Book Review: Hallelujah Junction – Composing an American Life, by John Adams
I picked this up a while ago in a work book sale, but it sat on the shelves waiting for the right moment. I decided, with Adams’ music featuring in the First Night of the Proms, that it was now time.
It makes for an interesting read. Adams traces his roots back to the dance hall Winnipesaukee Gardens, in Weirs Beach, New Hampshire, where his maternal grandparents had a troubled relationship; his parents ended up in modest circumstances and his childhood was comfortable but basic. From an early age he was interested in music and played the clarinet, showing enough talent to take lessons and eventually play orchestral parts. He also liked the idea of conducting in particular. Conventional classical music training in the eastern US in the mid twentieth-century was focused very much on twelve-tone serialism, which did not much appeal to Adams, who was steeped in jazz and interested in rock and roll as much as classical music. Despite offers of further tuition, he eventually decided to spread his wings (or at least, a rickety Volkswagen camper-van) and head west.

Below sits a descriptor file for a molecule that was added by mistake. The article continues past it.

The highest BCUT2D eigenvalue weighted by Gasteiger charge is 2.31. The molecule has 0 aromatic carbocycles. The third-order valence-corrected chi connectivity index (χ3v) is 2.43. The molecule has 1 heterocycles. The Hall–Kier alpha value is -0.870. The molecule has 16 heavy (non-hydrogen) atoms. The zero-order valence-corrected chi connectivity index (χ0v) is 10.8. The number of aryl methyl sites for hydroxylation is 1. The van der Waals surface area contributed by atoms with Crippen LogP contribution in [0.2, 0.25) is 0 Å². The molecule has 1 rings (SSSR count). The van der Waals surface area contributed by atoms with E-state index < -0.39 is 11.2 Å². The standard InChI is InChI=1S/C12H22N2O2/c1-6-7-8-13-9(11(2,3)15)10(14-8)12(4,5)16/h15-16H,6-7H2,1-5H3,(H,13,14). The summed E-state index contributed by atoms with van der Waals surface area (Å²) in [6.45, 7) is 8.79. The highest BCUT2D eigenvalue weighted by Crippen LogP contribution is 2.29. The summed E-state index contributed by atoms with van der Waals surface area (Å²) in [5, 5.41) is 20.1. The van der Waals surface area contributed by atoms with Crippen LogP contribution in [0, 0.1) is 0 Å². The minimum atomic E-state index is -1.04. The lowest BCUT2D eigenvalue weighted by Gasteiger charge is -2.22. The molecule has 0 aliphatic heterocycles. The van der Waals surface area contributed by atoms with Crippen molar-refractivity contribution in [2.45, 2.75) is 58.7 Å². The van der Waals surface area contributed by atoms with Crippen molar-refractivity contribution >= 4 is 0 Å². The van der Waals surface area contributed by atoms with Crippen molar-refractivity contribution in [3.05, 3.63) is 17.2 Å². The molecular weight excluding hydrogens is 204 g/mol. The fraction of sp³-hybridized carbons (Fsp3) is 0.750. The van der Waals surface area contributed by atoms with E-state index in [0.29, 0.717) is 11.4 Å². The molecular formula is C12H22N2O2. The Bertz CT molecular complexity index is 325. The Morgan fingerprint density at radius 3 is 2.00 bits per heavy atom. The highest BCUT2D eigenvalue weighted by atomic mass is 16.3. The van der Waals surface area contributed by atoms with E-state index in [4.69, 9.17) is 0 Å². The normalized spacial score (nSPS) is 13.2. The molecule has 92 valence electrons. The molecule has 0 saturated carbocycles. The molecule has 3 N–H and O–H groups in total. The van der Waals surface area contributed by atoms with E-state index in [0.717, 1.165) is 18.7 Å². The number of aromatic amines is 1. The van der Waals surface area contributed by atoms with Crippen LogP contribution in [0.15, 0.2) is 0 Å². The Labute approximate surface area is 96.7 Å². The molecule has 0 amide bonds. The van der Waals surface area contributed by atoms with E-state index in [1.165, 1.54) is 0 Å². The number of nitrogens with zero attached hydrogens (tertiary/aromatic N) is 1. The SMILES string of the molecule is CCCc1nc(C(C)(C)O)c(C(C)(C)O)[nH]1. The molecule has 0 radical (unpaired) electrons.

Through the seventies Adams made a career mostly as a conductor and concert organiser; a few of his own works, such as Shaker Loops and Harmonium started to make his reputation. He goes on to describe the collaboration with Peter Sellars and Alice Goodman that led to Nixon in China, which became one of his most successful works, and The Death of Klinghoffer, which has always been one of his most controversial. Later chapters in the book go into some depth, creatively and bureaucratically, as well as musically, on several works; Adams also ponders the creative process in general. He has an easy writing style, and acknowledges problematic works as well as success. The foreword to this edition notes the 2012 performance at the Proms of Nixon in China as one of his career highlights; I’m glad he thinks that, because, having been there myself, I agree.